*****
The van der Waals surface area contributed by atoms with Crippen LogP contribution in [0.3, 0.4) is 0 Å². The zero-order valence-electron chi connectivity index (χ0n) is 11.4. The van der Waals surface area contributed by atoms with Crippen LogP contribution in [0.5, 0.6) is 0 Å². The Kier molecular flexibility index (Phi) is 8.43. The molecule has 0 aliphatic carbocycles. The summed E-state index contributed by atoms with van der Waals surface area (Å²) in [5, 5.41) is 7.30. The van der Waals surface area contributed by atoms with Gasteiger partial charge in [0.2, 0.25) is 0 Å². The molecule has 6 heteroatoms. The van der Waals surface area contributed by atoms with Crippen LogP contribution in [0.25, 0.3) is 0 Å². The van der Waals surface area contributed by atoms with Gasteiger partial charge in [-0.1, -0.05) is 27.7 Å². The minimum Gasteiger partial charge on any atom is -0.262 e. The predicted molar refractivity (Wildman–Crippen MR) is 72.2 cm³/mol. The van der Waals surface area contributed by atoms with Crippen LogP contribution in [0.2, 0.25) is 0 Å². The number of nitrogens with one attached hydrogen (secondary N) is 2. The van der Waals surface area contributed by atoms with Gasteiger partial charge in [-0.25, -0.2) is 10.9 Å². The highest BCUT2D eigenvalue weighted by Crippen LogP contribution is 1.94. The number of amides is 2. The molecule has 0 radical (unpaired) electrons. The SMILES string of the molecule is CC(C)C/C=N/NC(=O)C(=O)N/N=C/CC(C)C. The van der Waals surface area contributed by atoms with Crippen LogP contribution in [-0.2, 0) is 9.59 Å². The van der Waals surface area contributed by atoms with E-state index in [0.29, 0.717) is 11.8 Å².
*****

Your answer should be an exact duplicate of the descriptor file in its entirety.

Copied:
The van der Waals surface area contributed by atoms with Crippen LogP contribution in [0.3, 0.4) is 0 Å². The zero-order valence-electron chi connectivity index (χ0n) is 11.4. The van der Waals surface area contributed by atoms with Crippen LogP contribution in [0.5, 0.6) is 0 Å². The Kier molecular flexibility index (Phi) is 8.43. The molecule has 0 aliphatic carbocycles. The summed E-state index contributed by atoms with van der Waals surface area (Å²) in [5, 5.41) is 7.30. The van der Waals surface area contributed by atoms with Gasteiger partial charge in [0.2, 0.25) is 0 Å². The molecule has 6 heteroatoms. The van der Waals surface area contributed by atoms with Crippen LogP contribution in [0.25, 0.3) is 0 Å². The van der Waals surface area contributed by atoms with Gasteiger partial charge in [-0.1, -0.05) is 27.7 Å². The minimum Gasteiger partial charge on any atom is -0.262 e. The predicted molar refractivity (Wildman–Crippen MR) is 72.2 cm³/mol. The van der Waals surface area contributed by atoms with Crippen LogP contribution in [0.2, 0.25) is 0 Å². The number of nitrogens with one attached hydrogen (secondary N) is 2. The van der Waals surface area contributed by atoms with Gasteiger partial charge in [-0.25, -0.2) is 10.9 Å². The highest BCUT2D eigenvalue weighted by Crippen LogP contribution is 1.94. The number of amides is 2. The molecule has 0 radical (unpaired) electrons. The SMILES string of the molecule is CC(C)C/C=N/NC(=O)C(=O)N/N=C/CC(C)C. The van der Waals surface area contributed by atoms with Crippen LogP contribution in [-0.2, 0) is 9.59 Å². The van der Waals surface area contributed by atoms with E-state index in [0.29, 0.717) is 11.8 Å².